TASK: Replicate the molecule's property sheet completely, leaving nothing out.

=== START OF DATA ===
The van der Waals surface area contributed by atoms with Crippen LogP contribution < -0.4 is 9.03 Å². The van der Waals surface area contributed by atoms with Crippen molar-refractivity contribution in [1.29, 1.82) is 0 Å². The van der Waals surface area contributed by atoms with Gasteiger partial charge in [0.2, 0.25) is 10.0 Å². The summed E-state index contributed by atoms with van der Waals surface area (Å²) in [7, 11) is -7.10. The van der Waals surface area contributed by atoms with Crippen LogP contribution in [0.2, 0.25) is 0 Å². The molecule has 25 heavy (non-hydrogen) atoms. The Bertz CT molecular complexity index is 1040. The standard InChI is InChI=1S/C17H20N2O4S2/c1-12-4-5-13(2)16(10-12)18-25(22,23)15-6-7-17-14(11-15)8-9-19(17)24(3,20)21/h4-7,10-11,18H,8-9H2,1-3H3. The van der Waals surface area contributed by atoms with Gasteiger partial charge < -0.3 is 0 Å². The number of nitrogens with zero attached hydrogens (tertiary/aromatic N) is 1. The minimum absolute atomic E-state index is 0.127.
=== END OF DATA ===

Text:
The van der Waals surface area contributed by atoms with Crippen LogP contribution < -0.4 is 9.03 Å². The van der Waals surface area contributed by atoms with Crippen molar-refractivity contribution in [1.29, 1.82) is 0 Å². The van der Waals surface area contributed by atoms with Gasteiger partial charge in [0.2, 0.25) is 10.0 Å². The summed E-state index contributed by atoms with van der Waals surface area (Å²) in [7, 11) is -7.10. The van der Waals surface area contributed by atoms with Crippen LogP contribution in [0.2, 0.25) is 0 Å². The molecule has 25 heavy (non-hydrogen) atoms. The Bertz CT molecular complexity index is 1040. The standard InChI is InChI=1S/C17H20N2O4S2/c1-12-4-5-13(2)16(10-12)18-25(22,23)15-6-7-17-14(11-15)8-9-19(17)24(3,20)21/h4-7,10-11,18H,8-9H2,1-3H3. The van der Waals surface area contributed by atoms with Gasteiger partial charge < -0.3 is 0 Å². The number of nitrogens with zero attached hydrogens (tertiary/aromatic N) is 1. The minimum absolute atomic E-state index is 0.127.